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U.S. NRC slams Westinghouse AP1000's flawed design

Nuclear Monitor Issue: 
#697
5987
06/11/2009
NIRS Southeast
Article

Two new reactor designs were forecast (at least in Europe and North-America) make the nuclear renaissance happen: the Westinghouse AP1000 and Areva’s EPR. The EPR-design, is as we all know, under heavy fire, and now also from the French nuclear regulator (see next article). But in the U.S., the AP1000-design is also running into all kind of problems with the Nuclear Regulatory Commission.

In a highly unusual move, on 15 October 2009, the U.S. nuclear regulator sent a key component of the Westinghouse AP1000 (not-yet-licensed) “standardized design” back to the drawing board. The NRC staff is quoted in a press release stating that the AP1000 “Safety Shield Building,” the outer structure surrounding the AP1000 containment, does not meet “fundamental engineering standards” with respect to design basis loads, as well as several other concerns not disclosed to the public.

The press release indicates, and a review of NRC documents confirms, that NRC had been raising issues with Westinghouse for more than a year. This move impacts 14 out of 26 currently proposed new reactor licenses in the US and throws the review schedule for reactor into the air.

The NRC October 15, press release states that NRC have been talking to Westinghouse regularly about the shield building since October 2008, and "we’ve consistently laid out our questions to the company,” according to Michael Johnson, director of the NRC’s Office of New Reactors. “This is a situation where fundamental engineering standards will have to be met before we can begin determining whether the shield building meets the agency’s requirements.”

The “Safety Shield Building” which surrounds the containment has several functions, among these to hold a large tank of water over containment so that in the event of an accident the water is dribbled over the surface of the steel containment dome (the so-called gravity-fed cooling). The AP1000 containment is a separate, inner structure made of 1 inch (2.54 cm) thick steel. This “passive” convection cooling of the containment surface is projected to lower pressure inside containment, in the event of a major core disaster. Given the weight of water, in two storage tanks of 70 cubic meters each, design basis loading is a serious concern.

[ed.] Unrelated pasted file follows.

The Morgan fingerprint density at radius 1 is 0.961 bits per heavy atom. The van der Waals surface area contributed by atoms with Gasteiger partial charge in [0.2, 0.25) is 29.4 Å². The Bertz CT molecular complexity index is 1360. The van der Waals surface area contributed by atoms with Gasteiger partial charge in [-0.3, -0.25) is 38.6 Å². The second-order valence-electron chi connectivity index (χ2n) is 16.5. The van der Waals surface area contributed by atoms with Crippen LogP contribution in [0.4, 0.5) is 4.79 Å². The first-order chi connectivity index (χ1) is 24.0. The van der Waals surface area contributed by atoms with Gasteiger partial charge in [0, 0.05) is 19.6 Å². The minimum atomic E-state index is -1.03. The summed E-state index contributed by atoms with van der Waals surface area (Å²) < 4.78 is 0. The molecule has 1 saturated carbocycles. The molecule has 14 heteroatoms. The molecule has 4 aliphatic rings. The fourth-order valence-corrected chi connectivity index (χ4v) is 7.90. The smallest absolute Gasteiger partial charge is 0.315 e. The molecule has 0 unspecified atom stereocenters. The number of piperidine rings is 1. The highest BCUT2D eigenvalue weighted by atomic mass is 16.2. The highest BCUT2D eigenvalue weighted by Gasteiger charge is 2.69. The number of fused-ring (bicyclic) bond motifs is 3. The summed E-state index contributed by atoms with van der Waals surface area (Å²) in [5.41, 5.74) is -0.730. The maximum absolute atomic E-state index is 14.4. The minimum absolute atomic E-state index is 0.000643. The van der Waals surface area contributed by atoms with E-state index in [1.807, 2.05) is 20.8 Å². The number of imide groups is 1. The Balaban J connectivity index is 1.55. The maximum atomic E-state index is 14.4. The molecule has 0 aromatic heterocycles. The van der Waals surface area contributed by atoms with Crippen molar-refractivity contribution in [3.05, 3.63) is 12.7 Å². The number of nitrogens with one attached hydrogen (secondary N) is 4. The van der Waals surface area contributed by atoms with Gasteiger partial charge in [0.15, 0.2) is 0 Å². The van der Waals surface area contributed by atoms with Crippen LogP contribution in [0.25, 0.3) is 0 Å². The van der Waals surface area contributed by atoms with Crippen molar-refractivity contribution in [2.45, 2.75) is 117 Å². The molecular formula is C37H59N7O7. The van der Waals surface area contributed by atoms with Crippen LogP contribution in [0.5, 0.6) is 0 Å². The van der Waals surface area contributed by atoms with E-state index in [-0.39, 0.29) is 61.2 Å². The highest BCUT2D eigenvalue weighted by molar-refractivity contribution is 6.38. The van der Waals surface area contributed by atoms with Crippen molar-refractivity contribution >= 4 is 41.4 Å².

The Safety Shield Building is three feet (91.4 cm) thick reinforced concrete, and is intended to protect the reactor from severe weather including tornado- hurled projectiles, hurricanes, earthquakes and air crashes. A somewhat more eerie function is to add shielding in the event of a severe accident; the new 1 inch steel containment does not provide sufficient mass to absorb gamma ray emissions after a major accident. In effect, the Safety Shield Building is a pre-installed “sarcophagus” (like at Chernobyl) which would provide some protection for emergency workers called to the site in the event of a meltdown. The structure, far from containment, also functions as a cooling tower for the melting core, sporting an air-circulation hole at the top.